Developing and Engaging in Collaborative Networks to Support Student Employability and Work Placements – Examples from a Local, National and International Perspective

Our experience managing innovation projects suggests that building support for a community of practitioners is very important. Every year about 10 projects receive funding to carry out innovative teaching and learning activities. Our first aim is to ensure that the projects know about each other and the central support that we can provide, such as support with evaluation design. To ensure this, we organise three development sessions a year to which all project members are invited. The sessions are a way of developing a sense of community and to provide project with an infrastructure. Typically, the first session will be about getting to know what the projects do and each project will pitch a short presentation about the aims and objectives of the project. The other projects can then get a better idea of the proposed
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Implementation of collaborative governance in cross sector innovation and education networks: evidence from the National Health Service in England

Implementation of collaborative governance in cross sector innovation and education networks: evidence from the National Health Service in England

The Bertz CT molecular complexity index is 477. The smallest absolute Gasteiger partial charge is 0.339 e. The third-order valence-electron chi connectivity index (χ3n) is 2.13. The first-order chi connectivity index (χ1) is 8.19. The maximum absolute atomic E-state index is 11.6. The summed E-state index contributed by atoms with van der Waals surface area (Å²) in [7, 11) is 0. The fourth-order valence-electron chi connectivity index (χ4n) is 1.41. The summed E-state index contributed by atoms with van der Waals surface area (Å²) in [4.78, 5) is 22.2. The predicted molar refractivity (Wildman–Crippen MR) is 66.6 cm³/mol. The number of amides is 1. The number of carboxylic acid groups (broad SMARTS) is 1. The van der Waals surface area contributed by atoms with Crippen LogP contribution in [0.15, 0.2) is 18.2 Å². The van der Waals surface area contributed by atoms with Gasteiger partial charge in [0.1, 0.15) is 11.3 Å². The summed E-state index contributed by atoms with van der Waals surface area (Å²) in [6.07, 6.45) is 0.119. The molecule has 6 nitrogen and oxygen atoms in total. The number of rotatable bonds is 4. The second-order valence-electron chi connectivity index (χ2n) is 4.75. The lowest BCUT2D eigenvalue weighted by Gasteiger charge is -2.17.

Third, our data indicate that progress on governance activities was slowed by the vagueness of the HIEC mandate as well as by the intrinsically challenging nature of cross-sector collaborative working. In some cases, we found evidence of early-stage delays in implementation due to a prolonged deliberation of the HIEC vision and mission. Also, achieving full progress on governance ac- tivities was intrinsically challenging due to the very dif- ferent expectations, engagement, and commitment of the board members who came from different sectors. In line with the findings from the United States that ac- countability in cross-sector health partnerships can be difficult to define and enforce [4,5], accountability in HIECs proved to be one of the more problematic areas of governance activities. Some respondents believed that the HIEC mandate should have included metrics or indi- cators to measure HIECs’ performance against a set of locally-agreed objectives in a number of priority areas. This would have facilitated a formal evaluation of the HIECs nationally. We propose that for cross-sector health partnerships with a vague mandate and the provision of new resources, policy-makers develop performance met- rics in agreement with each locally-constituted partner- ship and conduct formal evaluations of their activity at the end of their mandate or funding cycle.